Future models will have slight modifications to the hatches and storage compartments but, as stated earlier, just about any layout configuration is available.

The engine mounting area aft of the transom will also be modified by fabricating a larger, flatter deck, more like a duck board. This will enable easier access to the cockpit / main deck after swimming or boarding, and will extend the fishing area if you want to get up close and personal with your catch.

The main deck and tops of the sides have a straight GRP moulded non-slip surface — a fantastic idea that felt great underfoot. I especially liked the non-slip on the topsides because the kids will inevitably try jumping from these platforms and, given that stepping over the sides is the only mode of access, it ensures us oldies a surer footing when embarking.

Because the floor sits just below the waterline, two strainer-covered drain pipes funnel excess water from the main deck into the bilge. A pair of 1100g/h pumps will have the bilge drained quickly, but I have to question how long it will take to pump a significant amount of water through the dedicated pipes following
a sudden and large ingress of water (from a sizeable wave, for example).

The gunwales are a good height, allowing an angler wearing a gimbal and harness unfettered access around the perimeter. The rod holders are sufficiently and evenly spaced and are of a decent quality. Optional padded coamings would be a nice touch to protect your tender bits, as would toeholds around the perimeter of the main deck for added comfort and safety.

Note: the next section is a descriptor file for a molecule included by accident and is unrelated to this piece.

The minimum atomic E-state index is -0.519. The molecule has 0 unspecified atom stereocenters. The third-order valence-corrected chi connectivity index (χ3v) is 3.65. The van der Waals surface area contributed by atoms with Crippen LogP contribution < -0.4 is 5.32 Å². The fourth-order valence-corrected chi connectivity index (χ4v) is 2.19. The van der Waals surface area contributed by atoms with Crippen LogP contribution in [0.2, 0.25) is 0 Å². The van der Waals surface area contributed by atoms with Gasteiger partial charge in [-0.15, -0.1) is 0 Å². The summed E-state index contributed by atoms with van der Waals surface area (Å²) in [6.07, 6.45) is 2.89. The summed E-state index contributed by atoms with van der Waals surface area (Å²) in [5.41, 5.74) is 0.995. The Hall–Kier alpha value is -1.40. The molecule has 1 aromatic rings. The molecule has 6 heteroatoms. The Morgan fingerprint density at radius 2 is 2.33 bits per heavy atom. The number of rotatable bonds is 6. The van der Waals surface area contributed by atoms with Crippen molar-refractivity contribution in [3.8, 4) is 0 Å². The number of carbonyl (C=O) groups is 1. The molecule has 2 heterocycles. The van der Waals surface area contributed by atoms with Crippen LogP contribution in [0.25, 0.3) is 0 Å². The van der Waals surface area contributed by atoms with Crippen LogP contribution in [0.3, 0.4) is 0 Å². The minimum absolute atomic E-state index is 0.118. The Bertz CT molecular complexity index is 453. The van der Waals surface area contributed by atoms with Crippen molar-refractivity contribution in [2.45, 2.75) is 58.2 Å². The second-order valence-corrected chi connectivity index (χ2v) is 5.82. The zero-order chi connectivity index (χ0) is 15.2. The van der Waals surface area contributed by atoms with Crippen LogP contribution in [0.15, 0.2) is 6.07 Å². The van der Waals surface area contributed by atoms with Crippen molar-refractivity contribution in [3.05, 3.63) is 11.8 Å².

Access to the foredeck is safe and easy, with good handholds on the side of the cuddy cabin along the T-top. Well positioned deck lights guide your way at night, while the sufficiently sized forward-raking bowrails make you feel safe and offer an assured holding point.

All in all, you get everything the serious fisherman would require in a boat of this size.



TOUCH OF CLASS

While the boat provides appreciable comfort for the full range of offshore boating activities, space is clearly the top priority — on the deck, at the helm, and for all the necessary gear. Comfort is definitely the next consideration, however, and it’s the subtle inclusions that motivate me to call this a multi-purpose boat, rather than a pure fishing platform. John and Chris have built a vessel that’s practical for both serious fishing and social activities, with the kids along for the ride.

Most fishing boats have a lack of decent seating for anyone but the helmsman, who invariably gets a dry and comfortable seat while the passengers are left to either stand or dangle over the edge. This vessel has a comfortable settee in a nice, dry and quiet area forward of the helm. On the boat as tested, this was a storage compartment with a cushioned cover, but it would easily convert to a deep semi-lounge seat for two or three people.